Posted: Nov. 05th 2020
Research Natural Gas Storage Report – 5 November 2020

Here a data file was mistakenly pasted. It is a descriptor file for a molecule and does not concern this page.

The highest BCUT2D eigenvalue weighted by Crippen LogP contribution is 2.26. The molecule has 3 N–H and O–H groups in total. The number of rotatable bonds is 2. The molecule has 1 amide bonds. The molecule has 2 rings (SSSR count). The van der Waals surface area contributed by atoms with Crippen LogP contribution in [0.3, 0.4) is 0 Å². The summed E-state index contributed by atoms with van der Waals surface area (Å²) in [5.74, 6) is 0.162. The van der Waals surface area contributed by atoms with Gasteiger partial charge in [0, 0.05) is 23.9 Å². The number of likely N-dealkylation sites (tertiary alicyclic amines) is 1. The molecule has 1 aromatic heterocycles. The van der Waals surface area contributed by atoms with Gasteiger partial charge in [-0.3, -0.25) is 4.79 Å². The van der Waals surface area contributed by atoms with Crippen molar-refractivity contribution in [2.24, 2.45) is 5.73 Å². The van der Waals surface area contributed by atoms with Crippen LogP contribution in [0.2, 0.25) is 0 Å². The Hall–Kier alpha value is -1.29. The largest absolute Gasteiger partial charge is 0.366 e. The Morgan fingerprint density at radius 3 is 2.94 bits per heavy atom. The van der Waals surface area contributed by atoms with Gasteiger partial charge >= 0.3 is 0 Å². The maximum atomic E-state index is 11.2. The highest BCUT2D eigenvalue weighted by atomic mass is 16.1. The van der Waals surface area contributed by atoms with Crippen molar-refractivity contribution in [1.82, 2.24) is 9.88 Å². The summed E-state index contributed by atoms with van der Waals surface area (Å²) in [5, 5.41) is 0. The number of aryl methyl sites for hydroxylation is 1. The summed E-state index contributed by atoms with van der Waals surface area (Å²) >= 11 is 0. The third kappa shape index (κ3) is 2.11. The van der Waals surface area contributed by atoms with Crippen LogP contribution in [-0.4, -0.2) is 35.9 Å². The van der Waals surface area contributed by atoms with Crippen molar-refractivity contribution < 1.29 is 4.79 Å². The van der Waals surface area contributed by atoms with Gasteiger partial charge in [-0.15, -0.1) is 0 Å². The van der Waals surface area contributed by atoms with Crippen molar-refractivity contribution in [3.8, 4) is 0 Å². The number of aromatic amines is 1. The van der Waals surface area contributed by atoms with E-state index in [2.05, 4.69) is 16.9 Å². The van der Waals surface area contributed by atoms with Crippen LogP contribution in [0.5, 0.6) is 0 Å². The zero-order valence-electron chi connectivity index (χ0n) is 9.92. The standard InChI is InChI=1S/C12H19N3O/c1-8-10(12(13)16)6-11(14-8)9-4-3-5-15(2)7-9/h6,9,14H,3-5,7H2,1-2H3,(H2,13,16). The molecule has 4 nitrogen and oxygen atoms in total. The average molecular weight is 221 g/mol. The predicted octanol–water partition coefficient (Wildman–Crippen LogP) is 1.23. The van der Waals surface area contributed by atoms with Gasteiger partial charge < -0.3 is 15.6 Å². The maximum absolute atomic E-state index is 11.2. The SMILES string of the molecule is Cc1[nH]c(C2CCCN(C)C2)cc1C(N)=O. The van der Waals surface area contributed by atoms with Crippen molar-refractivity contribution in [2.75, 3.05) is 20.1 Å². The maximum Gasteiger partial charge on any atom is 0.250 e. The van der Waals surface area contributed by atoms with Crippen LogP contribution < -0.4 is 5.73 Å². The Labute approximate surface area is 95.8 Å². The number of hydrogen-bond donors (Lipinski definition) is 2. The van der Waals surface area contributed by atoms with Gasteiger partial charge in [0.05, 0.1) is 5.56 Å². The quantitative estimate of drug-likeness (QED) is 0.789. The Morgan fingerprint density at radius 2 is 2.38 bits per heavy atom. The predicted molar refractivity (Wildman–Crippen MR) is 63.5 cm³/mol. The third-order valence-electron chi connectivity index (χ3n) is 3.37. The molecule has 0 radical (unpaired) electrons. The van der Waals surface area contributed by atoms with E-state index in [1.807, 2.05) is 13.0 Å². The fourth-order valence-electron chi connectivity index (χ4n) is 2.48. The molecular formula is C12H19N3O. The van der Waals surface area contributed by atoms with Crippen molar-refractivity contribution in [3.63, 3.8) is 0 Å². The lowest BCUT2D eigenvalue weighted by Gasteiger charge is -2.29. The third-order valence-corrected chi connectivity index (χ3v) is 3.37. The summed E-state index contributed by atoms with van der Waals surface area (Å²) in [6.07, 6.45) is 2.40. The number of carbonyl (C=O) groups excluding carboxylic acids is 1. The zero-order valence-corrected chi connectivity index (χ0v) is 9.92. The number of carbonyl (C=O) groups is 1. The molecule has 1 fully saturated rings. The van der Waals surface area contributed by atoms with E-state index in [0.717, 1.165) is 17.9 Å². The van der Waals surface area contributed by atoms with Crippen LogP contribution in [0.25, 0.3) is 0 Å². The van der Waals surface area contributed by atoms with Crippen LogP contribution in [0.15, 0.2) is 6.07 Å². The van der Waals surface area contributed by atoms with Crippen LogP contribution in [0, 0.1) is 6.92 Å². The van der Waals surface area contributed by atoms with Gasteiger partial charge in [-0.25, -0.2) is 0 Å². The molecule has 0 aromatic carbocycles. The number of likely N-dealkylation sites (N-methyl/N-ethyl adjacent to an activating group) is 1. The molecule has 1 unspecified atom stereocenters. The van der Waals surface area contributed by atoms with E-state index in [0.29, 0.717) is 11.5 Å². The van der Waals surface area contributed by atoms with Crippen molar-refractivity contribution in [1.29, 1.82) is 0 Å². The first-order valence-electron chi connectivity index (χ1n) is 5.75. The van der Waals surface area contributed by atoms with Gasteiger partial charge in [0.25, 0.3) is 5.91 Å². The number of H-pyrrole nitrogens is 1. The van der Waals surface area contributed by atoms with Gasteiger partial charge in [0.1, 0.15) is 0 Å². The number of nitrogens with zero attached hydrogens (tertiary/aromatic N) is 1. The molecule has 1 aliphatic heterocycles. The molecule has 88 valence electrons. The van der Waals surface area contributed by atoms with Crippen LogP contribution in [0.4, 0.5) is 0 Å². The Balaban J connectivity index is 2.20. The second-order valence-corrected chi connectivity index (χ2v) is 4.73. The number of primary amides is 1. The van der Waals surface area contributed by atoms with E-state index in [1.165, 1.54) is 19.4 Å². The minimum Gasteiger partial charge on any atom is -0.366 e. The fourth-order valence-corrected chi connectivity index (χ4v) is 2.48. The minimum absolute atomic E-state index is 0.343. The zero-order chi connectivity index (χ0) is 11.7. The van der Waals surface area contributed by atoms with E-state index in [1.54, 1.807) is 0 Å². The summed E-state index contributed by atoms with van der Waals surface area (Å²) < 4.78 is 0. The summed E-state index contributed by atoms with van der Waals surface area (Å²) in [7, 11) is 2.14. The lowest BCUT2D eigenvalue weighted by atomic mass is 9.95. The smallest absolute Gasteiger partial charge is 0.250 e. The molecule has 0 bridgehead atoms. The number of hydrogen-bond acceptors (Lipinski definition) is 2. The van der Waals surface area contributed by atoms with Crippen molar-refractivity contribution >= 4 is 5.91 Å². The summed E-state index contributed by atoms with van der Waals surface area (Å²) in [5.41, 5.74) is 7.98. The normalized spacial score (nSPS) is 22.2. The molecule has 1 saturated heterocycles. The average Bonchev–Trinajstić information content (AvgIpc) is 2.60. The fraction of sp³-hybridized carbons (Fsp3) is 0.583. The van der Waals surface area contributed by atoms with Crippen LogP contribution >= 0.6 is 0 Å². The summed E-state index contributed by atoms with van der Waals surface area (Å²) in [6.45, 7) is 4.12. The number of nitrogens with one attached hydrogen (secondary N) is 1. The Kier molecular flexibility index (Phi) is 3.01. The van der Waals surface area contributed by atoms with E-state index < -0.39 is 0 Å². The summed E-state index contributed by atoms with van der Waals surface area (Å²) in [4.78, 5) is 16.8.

US natural gas inventories decreased by 36 Bcf for the week ending October 30, compared with the five-year (2015–19) average net increase of 52 Bcf. Working gas stocks total 3,919 Bcf, which is 201 Bcf higher than the five-year average and 200 Bcf higher than last year at this time. Analysts’ expectations had been for a withdrawal of 31 Bcf. It is unusual to see a withdrawal at the end of October. But based on the strong cold front that encompassed most of the major consuming regions for this reporting week, heating degree demand was expected. All the incremental gas demand and flat supply implied a withdrawal. ResCom demand jumped a whopping 56% week over week. LNG feedgas demand, which averaged 9.5 BCF for the week, was also up 15% week over week. However, as quickly as the cold moved in, it moved out and gave way to well above normal weather conditions for most of the country. This trend is expected to be in place for the next few weeks. Based on known data thus far this week, the reporting week ending 11/6 and week ending 11/13 may both yield small injections. If longer-dated outlooks hold true, weekly injections could be seen until the Thanksgiving holiday. This is short-term bearish news coupled with existing high levels of storage inventory could continue to pressure December futures down some. Since taking over as the prompt month after Nov20 expired at $2.996, the Dec20 contract opened trading as the lead contract at $3.28 and has already traded in a $2.93-$3.40 range. Volatility is indeed alive and well at the front end of the natural gas forward curve. While sentiment might be a bit bearish in the short-term, the longer-term outlook still looks very bullish. LNG demand posted its highest daily level at 10.4 BCF earlier this week. The maximum capacity at US LNG plants indicates that there is still room for another .5-1 BCF/day of daily demand potential. The US’s domestic supply is at about 90 BCF/day and remains well below a year ago levels of almost 96 BCF/day. With stable LNG demand and record-high levels of pipeline exports into Mexico, exports will play a key role in keeping natural gas prices well supported for the next few months. Assuming a more “normal” winter occurs, the existing comfortable level of storage could end the heating season at only around 1.4 TCF. Assuming flat growth, strong export demand and cooling demand for next summer (all are expected), it is possible that working levels of gas storage entering next winter 2021/2022 could be under 3 TCF as gas struggles to make it into storage next year. This poses a significant threat to 2022 NYMEX futures. The bottom line is that natural gas prices have more upside risk than downside gain in the long term. End users with exposure to NYMEX pricing in either 2021 or 2022 need to cover that exposure. Otherwise, they will risk both higher and extremely volatile pricing in certain contract months.